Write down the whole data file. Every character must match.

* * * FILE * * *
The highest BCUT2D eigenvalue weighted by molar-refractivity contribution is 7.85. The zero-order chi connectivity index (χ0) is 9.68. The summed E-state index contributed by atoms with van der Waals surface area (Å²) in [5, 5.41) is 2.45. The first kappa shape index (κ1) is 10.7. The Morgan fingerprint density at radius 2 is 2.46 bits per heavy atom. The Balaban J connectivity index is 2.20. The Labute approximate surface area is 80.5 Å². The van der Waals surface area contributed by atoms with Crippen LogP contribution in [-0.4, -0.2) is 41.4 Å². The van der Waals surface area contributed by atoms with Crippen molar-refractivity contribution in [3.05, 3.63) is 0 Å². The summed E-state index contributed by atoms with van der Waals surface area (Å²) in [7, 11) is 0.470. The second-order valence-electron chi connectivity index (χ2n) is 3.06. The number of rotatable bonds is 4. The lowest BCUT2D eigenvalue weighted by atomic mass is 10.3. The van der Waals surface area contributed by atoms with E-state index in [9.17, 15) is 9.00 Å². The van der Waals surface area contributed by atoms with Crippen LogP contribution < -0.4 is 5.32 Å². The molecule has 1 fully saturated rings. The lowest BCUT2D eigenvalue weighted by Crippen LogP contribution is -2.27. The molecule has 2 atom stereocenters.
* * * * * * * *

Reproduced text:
The highest BCUT2D eigenvalue weighted by molar-refractivity contribution is 7.85. The zero-order chi connectivity index (χ0) is 9.68. The summed E-state index contributed by atoms with van der Waals surface area (Å²) in [5, 5.41) is 2.45. The first kappa shape index (κ1) is 10.7. The Morgan fingerprint density at radius 2 is 2.46 bits per heavy atom. The Balaban J connectivity index is 2.20. The Labute approximate surface area is 80.5 Å². The van der Waals surface area contributed by atoms with Crippen LogP contribution in [-0.4, -0.2) is 41.4 Å². The van der Waals surface area contributed by atoms with Crippen molar-refractivity contribution in [3.05, 3.63) is 0 Å². The summed E-state index contributed by atoms with van der Waals surface area (Å²) in [7, 11) is 0.470. The second-order valence-electron chi connectivity index (χ2n) is 3.06. The number of rotatable bonds is 4. The lowest BCUT2D eigenvalue weighted by atomic mass is 10.3. The van der Waals surface area contributed by atoms with E-state index in [9.17, 15) is 9.00 Å². The van der Waals surface area contributed by atoms with Crippen LogP contribution < -0.4 is 5.32 Å². The molecule has 1 fully saturated rings. The lowest BCUT2D eigenvalue weighted by Crippen LogP contribution is -2.27. The molecule has 2 atom stereocenters.